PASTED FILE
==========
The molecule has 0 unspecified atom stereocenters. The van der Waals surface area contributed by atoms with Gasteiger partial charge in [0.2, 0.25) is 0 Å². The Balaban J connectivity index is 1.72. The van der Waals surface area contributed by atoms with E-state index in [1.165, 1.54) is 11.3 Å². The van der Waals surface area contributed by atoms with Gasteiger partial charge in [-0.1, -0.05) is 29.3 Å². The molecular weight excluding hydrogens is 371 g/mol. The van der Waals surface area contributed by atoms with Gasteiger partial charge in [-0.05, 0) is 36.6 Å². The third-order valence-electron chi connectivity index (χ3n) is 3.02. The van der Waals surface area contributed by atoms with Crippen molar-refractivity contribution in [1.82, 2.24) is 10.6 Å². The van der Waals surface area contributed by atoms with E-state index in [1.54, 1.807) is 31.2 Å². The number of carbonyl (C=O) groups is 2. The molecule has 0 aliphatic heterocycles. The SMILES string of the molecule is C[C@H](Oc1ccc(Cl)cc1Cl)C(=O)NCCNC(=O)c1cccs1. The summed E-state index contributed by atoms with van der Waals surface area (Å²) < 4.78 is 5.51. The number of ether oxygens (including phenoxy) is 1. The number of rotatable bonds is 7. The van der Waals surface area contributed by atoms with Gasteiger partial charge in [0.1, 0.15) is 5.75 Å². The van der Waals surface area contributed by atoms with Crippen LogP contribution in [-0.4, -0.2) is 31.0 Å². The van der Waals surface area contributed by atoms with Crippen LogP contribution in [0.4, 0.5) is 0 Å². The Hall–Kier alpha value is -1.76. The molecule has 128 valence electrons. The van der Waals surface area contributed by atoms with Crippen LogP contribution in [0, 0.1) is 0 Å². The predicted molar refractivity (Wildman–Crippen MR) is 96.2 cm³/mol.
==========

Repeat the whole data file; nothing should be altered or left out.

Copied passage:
The molecule has 0 unspecified atom stereocenters. The van der Waals surface area contributed by atoms with Gasteiger partial charge in [0.2, 0.25) is 0 Å². The Balaban J connectivity index is 1.72. The van der Waals surface area contributed by atoms with E-state index in [1.165, 1.54) is 11.3 Å². The van der Waals surface area contributed by atoms with Gasteiger partial charge in [-0.1, -0.05) is 29.3 Å². The molecular weight excluding hydrogens is 371 g/mol. The van der Waals surface area contributed by atoms with Gasteiger partial charge in [-0.05, 0) is 36.6 Å². The third-order valence-electron chi connectivity index (χ3n) is 3.02. The van der Waals surface area contributed by atoms with Crippen molar-refractivity contribution in [1.82, 2.24) is 10.6 Å². The van der Waals surface area contributed by atoms with E-state index in [1.54, 1.807) is 31.2 Å². The number of carbonyl (C=O) groups is 2. The molecule has 0 aliphatic heterocycles. The SMILES string of the molecule is C[C@H](Oc1ccc(Cl)cc1Cl)C(=O)NCCNC(=O)c1cccs1. The summed E-state index contributed by atoms with van der Waals surface area (Å²) < 4.78 is 5.51. The number of ether oxygens (including phenoxy) is 1. The number of rotatable bonds is 7. The van der Waals surface area contributed by atoms with Gasteiger partial charge in [0.1, 0.15) is 5.75 Å². The van der Waals surface area contributed by atoms with Crippen LogP contribution in [-0.4, -0.2) is 31.0 Å². The van der Waals surface area contributed by atoms with Crippen LogP contribution in [0.4, 0.5) is 0 Å². The Hall–Kier alpha value is -1.76. The molecule has 128 valence electrons. The van der Waals surface area contributed by atoms with Crippen LogP contribution in [0, 0.1) is 0 Å². The predicted molar refractivity (Wildman–Crippen MR) is 96.2 cm³/mol.